Art is one of the most diverse words in all of the English language, and it’s certainly one of my favorites. If you ask a dozen people what they consider art, you’ll likely get a dozen different answers. That’s the beautiful thing about art, it’s completely subjective. Many have said that cars cannot be art, but when I stand confronted by the face of the Liberty Walk LB-R “Limited Works 20″ Murcielago, I beg to differ.
I’ll go ahead and presume many of you have already seen this car, if not from Mike Garrett’s spotlight on this very site, likely in some form of social media. It was easily one of the hottest and most talked about cars at SEMA and I lost count of how many times someone came up to me asking if I had seen “the crazy wide body brushed aluminum Lambo!?”
I knew the instant that I first laid eyes on it that I was looking at a work of art. The commentary I received from others after the fact merely cemented my initial opinion. It seemed that everyone spoke very passionately about the car, whether it was in awe or disgust. Thoughts ranged from “OMG it’s the sickest car here!” to “I don’t see what the big deal is, it’s just a Lambo with a kit.” As an artist, these types of reactions signify a job well done.
Whether you loved it or hated it, this was one car nobody at SEMA missed; yet the halls were filled with hundreds upon hundreds of high quality builds that somehow slipped back into mediocrity. Founded were the complaints about the car having very little done in terms of performance adders, yet this simple build managed to become the show’s protagonist, despite the naysayers.
In fact, I think this car might be the least-modified vehicle I’ve ever shot for a car feature, for this or any other special-interest publication. But the magic of this car isn’t how many bells and whistles and computers it’s had fitted or swapped out, but how it makes you feel when you look at it. The vision behind the concept is what makes it special.
An untrained onlooker could quite easily be fooled into thinking this is a custom interior, but those familiar with Lamborghini will quickly spot that the cockpit remains in a state that is very nearly stock. Of course the cabin was an afterthought for this particular build, after all you wouldn’t expect Picasso to put much thought into the backside of his canvas would you?
Clearly Kato-San, owner of Liberty Walk / LB Performance (and this particular Murcielago), couldn’t leave the interior completely standard. A set of custom painted three-dimensional door sill plates have been added, which perfectly match the sparkly camouflage wrapped steering wheel.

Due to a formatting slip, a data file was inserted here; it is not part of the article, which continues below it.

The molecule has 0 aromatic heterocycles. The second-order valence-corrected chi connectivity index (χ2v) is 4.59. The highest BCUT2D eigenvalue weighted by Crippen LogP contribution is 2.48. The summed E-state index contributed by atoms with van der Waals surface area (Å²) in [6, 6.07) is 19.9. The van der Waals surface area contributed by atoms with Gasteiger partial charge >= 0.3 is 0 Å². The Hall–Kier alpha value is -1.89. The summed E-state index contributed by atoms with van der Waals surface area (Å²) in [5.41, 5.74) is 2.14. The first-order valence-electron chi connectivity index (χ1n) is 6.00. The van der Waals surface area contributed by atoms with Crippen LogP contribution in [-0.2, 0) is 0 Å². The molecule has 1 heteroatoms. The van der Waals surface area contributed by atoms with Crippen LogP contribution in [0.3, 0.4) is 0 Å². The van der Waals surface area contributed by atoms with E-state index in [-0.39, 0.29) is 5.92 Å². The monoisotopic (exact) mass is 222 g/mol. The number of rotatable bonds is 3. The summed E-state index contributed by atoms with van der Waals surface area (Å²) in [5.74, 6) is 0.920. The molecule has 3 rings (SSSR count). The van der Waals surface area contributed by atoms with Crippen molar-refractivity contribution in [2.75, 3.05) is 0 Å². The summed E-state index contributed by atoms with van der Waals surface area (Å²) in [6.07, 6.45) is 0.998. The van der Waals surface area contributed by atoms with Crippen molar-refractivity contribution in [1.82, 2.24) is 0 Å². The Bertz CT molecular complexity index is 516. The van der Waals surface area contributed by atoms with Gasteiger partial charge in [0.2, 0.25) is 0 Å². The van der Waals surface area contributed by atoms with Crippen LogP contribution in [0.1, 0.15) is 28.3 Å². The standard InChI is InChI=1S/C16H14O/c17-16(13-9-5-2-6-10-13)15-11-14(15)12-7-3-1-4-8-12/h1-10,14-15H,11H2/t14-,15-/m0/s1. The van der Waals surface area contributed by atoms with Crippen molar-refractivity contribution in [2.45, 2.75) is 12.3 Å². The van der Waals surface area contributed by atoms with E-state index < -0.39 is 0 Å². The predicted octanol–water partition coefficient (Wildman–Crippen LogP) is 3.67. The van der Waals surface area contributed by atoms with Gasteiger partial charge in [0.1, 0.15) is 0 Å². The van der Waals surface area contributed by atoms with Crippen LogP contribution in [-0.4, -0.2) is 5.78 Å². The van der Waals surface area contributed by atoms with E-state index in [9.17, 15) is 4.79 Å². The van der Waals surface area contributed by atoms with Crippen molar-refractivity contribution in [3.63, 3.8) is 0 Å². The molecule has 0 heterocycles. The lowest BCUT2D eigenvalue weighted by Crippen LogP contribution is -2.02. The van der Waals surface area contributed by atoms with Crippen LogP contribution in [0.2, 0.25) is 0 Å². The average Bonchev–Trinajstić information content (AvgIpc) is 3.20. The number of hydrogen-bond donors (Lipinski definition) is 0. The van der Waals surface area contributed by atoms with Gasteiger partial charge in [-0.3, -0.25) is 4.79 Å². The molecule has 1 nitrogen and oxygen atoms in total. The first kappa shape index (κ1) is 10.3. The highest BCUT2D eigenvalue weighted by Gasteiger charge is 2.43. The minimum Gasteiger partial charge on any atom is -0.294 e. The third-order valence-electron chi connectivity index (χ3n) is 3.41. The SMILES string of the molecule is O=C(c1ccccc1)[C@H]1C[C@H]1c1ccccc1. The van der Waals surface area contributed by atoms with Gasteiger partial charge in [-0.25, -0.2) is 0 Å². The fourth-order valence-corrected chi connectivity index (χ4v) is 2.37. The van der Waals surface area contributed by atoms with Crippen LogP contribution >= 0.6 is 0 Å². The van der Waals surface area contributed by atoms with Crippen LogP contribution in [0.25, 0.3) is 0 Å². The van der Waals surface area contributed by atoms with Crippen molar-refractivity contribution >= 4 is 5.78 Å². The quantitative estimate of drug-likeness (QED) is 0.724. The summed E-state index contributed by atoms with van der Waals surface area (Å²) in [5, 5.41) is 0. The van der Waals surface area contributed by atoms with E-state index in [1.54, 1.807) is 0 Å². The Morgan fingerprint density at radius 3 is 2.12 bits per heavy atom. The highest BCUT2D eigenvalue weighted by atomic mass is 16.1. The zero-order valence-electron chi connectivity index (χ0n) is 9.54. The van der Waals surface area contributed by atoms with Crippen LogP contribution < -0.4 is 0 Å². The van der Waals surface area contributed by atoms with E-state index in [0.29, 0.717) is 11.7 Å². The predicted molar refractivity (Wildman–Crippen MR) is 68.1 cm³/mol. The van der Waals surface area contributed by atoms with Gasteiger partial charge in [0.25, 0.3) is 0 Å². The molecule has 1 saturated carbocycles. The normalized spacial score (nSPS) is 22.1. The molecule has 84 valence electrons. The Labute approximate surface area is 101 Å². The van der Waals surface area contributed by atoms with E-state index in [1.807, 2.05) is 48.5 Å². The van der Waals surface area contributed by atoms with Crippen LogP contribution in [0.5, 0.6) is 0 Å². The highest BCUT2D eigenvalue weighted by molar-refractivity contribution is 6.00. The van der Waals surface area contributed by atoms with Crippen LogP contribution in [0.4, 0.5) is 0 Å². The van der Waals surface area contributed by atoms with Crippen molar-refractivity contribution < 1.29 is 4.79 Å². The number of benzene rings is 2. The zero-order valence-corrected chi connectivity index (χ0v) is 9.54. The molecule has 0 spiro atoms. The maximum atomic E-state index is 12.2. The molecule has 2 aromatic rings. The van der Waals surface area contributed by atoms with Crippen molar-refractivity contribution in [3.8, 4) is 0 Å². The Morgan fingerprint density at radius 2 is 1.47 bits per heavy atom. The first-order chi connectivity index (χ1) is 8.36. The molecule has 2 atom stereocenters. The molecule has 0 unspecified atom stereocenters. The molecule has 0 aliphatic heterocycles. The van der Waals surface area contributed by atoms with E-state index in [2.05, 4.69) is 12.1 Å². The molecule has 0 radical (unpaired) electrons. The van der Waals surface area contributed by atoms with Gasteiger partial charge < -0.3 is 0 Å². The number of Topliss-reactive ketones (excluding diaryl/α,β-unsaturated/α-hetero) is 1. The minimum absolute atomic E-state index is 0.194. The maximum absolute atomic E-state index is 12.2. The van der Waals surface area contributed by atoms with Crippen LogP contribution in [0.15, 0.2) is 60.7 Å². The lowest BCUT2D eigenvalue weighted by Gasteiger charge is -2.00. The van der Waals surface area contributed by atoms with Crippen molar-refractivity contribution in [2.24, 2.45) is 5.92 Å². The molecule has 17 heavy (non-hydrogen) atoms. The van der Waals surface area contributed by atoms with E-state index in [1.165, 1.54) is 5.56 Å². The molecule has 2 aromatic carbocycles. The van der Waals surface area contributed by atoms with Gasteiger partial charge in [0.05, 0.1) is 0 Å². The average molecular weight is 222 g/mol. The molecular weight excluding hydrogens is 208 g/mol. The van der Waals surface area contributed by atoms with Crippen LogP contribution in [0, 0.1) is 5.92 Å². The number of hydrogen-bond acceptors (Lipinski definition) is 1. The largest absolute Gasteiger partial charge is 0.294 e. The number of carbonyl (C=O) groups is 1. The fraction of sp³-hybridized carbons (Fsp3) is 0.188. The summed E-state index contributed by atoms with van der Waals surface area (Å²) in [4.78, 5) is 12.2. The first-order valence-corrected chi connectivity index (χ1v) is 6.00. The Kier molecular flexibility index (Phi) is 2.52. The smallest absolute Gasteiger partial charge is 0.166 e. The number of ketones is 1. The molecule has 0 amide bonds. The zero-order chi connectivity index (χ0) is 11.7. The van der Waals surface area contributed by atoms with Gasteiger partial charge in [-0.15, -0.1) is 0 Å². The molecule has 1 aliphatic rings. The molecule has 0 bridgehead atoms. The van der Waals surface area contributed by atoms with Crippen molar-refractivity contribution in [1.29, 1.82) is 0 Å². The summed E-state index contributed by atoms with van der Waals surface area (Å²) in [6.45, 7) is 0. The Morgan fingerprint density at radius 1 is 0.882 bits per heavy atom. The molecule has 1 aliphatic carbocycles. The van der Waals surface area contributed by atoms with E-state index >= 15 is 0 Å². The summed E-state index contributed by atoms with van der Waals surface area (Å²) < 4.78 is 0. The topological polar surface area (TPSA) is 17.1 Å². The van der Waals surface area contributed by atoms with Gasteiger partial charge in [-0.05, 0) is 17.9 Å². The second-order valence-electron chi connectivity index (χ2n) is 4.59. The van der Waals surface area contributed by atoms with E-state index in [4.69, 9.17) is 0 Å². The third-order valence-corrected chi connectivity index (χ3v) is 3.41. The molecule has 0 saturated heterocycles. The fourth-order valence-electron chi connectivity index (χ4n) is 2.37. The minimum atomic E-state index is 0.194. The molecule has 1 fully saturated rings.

Just as the interior, the engine remains largely similar to how it was when it rolled off the assembly line in Bologna. To my astonishment, this car has actually logged a staggering amount of miles and the fact that it keeps on running is a tribute, to both Audi’s involvement with Lamborghini, and the famous multiple-sword-gash-surviving bull for which the car is named.
Amusingly enough, in another stroke of form-over-function, the single engine modification is purely cosmetic – a set of custom exhaust tips. You do however have to admit they look rather nice peeking through that completely mental LB Performance rear bumper!
Even the suspension has been left stock, but given the freakishly low ride height that super cars like the Murcielago are equipped with from scratch, I can’t say I blame him. Needless to say, the wheels have been replaced with an insane set of iForged Equip V3s in sizes that are sure to blow your mind: 19×8.5 -2 out front and stonkingly massive 20×13 -50 in the back! Buried deep within the barrels lay the only other performance modification on the car, a big brake kit from CSD.
But again, if you’re simply looking at this car in hopes of witnessing a crazy list of bolt-ons you’ve missed the point. As the premier Lamborghini body kit brand in Japan, LB Performance has become synonymous with radically sinister Murcielagos. So how do you make a splash at the world’s largest aftermarket trade show with a car that’s beginning to show its age? You take a page from Madonna and reinvent it.
Needless to say, trying to outdo Lamborghini is an extremely tall order. Known the world over for their forward-thinking-avant-garde design, Lambo’s are some of the most extreme cars on earth, but they also date themselves quite badly. With each new generation, the most recent predecessor must suffer an awkward phase where it is neither new enough to be cutting edge nor old enough to be a classic. When compared to the Aventador, a standard Murcielago is chopped liver.
Yet somehow, almost impossibly, this new LB-R Limited Works kit manifests a totally new look for the car. Ironically, the majority of the kit, including the bumpers and rocker panels, are items that Liberty Walk has been selling for years. But once these pieces are combined with a new set of over fenders the entire look and feel of the car is transformed into something even wider and more aggressive, yet simultaneously sleeker and contemporary.
This refresh comes courtesy of the man I’d call the most influential designer in the aftermarket in 2012; of course I’m talking about Miura-san of TRA Kyoto. I know that Speedhunters readers aren’t dummies so I would imagine that most of you had already pegged his involvement from the first glimpse of one of his unmistakably shaped fender flares. Maybe I’m just sipping the Rocket Bunny Kool-aid, but it seems like right now this man can do no wrong.
When you take all of that – the raw potential of Lamborghini with the flavor of LB – and cover it in an incredibly shiny faux-brushed-aluminum wrap this is what you end up with; a car that takes your notion of an outdated V12 monster and tears it to shreds. What you have is the wildest looking Murcielago on the planet; the one car from SEMA that everyone keeps talking about. What you have, is art.
LB Performance “LB-R Limited Works 20″ 2004 Lamborghini Murcielago
LB Performance exhaust tips
CSD calipers and floating rotors (f/r)
WHEELS / TIRES